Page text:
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What Does FDA Approval Really Mean For You?

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Approval by the U.S. Food and Drug Administration (FDA) means that clinical studies have proven a drug to be more helpful than harmful for specific diseases and conditions. But FDA approval does not guarantee that a drug is absolutely safe and universally effective. Instead, it signifies that a drug is sufficiently safe and effective when used within the limits defined by its testing for indications, side effects, and contraindications. Even so, the demonstrated risks and benefits may change once a drug is tested in a larger and more diverse group of patients.

 When you fill a prescription for a relatively new drug, you are entering, in effect, a vast and unregulated human experiment. Statistically, a Phase III clinical trial involving several thousand people has its limits. A rare side effect -- for example, one that affects only one in 50,000 individuals -- may not show up during the trials. But once the drug is on the market and prescribed to millions of people, uncommon side effects may start to show up.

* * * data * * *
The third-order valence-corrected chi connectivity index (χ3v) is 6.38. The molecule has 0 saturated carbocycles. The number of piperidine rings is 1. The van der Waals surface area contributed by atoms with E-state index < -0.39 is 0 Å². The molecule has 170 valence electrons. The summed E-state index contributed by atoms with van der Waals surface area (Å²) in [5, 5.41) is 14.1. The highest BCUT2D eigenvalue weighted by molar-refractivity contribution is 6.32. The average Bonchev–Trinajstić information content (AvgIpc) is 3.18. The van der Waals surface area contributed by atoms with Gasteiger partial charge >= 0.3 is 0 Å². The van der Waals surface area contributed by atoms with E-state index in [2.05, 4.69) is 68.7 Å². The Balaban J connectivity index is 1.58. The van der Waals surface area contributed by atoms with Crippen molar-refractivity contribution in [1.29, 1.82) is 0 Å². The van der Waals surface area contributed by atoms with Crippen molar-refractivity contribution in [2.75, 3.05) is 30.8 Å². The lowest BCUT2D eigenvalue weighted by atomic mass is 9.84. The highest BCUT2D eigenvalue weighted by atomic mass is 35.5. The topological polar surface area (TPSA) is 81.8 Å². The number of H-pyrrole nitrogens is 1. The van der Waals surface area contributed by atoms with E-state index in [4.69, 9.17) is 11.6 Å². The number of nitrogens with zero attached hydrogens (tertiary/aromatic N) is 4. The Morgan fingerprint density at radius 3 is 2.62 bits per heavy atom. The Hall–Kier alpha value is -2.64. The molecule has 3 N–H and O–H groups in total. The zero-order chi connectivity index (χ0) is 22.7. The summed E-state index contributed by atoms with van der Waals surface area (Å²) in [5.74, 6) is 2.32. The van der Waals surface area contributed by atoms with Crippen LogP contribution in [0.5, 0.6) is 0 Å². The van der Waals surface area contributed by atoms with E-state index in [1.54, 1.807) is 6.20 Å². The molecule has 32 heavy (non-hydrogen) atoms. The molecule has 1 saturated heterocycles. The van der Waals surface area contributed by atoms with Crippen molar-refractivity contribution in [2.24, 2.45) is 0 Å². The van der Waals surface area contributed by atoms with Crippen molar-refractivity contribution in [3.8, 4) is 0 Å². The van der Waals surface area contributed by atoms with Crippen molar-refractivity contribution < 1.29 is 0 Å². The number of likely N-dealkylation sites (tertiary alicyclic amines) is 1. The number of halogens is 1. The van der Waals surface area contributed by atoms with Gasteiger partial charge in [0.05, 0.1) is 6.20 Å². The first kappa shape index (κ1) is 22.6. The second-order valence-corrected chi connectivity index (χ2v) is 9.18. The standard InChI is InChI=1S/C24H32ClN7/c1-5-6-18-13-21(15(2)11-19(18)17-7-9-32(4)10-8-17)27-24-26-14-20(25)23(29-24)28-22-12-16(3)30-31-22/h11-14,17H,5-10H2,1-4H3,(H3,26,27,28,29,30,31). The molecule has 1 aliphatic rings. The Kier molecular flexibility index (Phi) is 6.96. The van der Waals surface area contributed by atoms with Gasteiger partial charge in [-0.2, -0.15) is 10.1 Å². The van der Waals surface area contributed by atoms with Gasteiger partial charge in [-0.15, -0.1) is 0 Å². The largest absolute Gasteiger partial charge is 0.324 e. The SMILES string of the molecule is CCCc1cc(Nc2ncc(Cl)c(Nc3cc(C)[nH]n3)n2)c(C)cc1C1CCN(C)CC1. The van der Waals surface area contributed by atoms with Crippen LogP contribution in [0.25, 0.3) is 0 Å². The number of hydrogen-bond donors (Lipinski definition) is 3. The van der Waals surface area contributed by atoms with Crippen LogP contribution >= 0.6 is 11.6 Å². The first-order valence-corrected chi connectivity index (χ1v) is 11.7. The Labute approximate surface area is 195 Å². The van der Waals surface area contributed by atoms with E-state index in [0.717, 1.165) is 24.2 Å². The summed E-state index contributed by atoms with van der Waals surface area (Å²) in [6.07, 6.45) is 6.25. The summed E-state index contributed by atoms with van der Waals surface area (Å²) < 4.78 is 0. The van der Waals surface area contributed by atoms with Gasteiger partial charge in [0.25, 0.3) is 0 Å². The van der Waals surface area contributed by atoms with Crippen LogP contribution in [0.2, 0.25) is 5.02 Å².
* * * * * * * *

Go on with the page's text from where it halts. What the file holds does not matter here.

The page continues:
Then why not require all drugs to be tested in 50,000 or more people? This would be extremely expensive and would substantially increase the cost of bringing new medications to market. To address the issue, the FDA requires post-marketing studies, in which the drug's manufacturer monitors a sample of people using the drug and reports any new adverse reactions. 

Physicians, pharmacists, and patients themselves can also report drug side effects or problems with the use or quality of medical products by using the FDA's MedWatch system. The MedWatch website gives you the option of printing out a report form to take to your doctor or filling out a form online yourself. To make a report, go to www.fda.gov/medwatch and click on "Reporting Serious Problems to FDA" and then on "Reporting By Consumers." You can also call the FDA at 800-FDA-1088 to request a "MedWatch Voluntary Reporting" form via the mail. 

By reporting side effects or problems with medical products, you can help the FDA to identify risks to yourself and other consumers. In some cases, the FDA decides on the basis of this post-marketing surveillance that a new drug is too dangerous after all and orders it to be withdrawn from the market. 

Posted in Prescription Drugs on December 21, 2010


Medical Disclaimer: This information is not intended to substitute for the advice of a physician. Click here for additional information: Johns Hopkins Health Alerts Disclaimer


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The views expressed here do not constitute medical advice, and do not represent the position of Johns Hopkins Medicine or Remedy Health Media, LLC, which has no responsibility for any comments posted on this site.


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